Sales and marketing costs can be reduced and time limited: Loyalty programs can be used to provide a stronger value proposition to customers through points-earning promotions and special redemption options. Through these tactics, brands can effectively accomplish the same thing a discount can, without changing the stated price.
Here is why:
1. Loyalty program currency allow brands to arbitrate the cost effect of a promotion. Even programs that are based on experience, convenience, or being a connected consumer have events and experiences that can be curated to lessen the financial impact.
2. Loyalty promotions and communications are already established as temporary events based on recent experiences… as opposed to brand communications that are more established.
3. Loyalty promotions can leverage third parties to determine cost further by teaming up to serve the same customer base.
One example of where companies are doing this is through the extension of expirations. In an email from Panera offering free delivery and reward extensions they state, “Together we’ll make it through.”
An example where companies teamed up with a partner to offer a reward at a mitigated rate is Popeyes: giving a Netflix username and password to 1,000 customers who tweet a picture of their at-home fried chicken order with the hashtag #ThatPasswordFromPopeyes. This is both engagement and relationships building.
Tone can be targeted and flexed to fit the moment: Leveraging a loyalty event or currency has the added benefit of driving promotions to a targeted group. The tradeoff is that delivering the promotion to targeted customers is typically done via the increasingly crowded email channel. There are additional options as technologies are providing more options to deliver targeted messages throughout the experience. Recently, we have seen great examples of tone shifting within an engagement program to targeted users.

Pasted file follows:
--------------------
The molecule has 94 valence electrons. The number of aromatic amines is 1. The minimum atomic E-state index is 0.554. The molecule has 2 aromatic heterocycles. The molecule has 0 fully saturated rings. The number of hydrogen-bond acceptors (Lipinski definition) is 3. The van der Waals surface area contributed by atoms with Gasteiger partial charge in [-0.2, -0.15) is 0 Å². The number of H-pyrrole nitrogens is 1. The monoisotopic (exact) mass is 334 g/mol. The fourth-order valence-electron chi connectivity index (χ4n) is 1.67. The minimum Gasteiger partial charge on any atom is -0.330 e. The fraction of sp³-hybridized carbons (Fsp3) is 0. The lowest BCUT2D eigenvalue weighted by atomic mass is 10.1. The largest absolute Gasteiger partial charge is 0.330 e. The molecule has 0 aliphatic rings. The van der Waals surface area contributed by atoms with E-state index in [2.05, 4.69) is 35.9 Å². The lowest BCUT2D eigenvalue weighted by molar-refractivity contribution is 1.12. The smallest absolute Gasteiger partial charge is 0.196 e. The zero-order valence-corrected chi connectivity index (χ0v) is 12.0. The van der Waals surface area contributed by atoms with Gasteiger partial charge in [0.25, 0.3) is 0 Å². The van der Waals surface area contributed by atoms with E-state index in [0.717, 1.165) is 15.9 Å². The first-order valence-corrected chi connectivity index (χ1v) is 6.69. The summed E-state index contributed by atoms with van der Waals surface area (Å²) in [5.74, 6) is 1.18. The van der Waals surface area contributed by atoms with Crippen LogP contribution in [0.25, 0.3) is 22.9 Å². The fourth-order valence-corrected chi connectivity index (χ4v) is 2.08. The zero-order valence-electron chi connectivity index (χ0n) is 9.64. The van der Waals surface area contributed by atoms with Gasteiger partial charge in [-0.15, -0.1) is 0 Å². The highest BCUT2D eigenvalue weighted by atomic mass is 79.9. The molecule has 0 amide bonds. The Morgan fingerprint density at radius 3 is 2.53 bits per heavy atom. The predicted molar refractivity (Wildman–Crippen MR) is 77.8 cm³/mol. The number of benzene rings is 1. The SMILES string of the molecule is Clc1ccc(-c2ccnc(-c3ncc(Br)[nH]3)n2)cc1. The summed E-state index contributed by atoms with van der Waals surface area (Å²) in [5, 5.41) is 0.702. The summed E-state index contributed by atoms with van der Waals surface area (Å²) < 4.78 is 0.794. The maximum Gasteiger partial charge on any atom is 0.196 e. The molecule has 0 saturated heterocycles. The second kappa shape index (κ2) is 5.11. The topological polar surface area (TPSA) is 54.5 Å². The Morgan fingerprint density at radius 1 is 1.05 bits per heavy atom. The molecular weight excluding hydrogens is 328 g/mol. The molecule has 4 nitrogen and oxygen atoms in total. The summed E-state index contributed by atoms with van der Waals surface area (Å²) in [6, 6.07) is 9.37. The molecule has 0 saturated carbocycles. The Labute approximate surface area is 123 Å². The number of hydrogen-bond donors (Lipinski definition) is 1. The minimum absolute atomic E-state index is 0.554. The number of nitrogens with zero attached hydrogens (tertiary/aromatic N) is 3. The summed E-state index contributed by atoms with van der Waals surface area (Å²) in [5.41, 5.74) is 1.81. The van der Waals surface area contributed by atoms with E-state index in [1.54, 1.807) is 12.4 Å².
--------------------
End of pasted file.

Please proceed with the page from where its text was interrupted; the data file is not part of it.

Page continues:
One example of this is a Dunkin’ email promoting order/touchless pay through the app – “Even as your daily routine changes, you can still rely on Dunkin’ to keep you runnin’ with order ahead.” Another email offered 100 bonus points for ordering ahead via the DD app. This messaging can expose loyalty program benefits to nonmembers, with the potential for membership growth at a difficult time.
In an email to Nike Club members – it leads with 25% off discount, messaging, “Right now it’s more important than ever to make sure athletes like you are healthy and positive – there’s no better way to do that than by staying active.”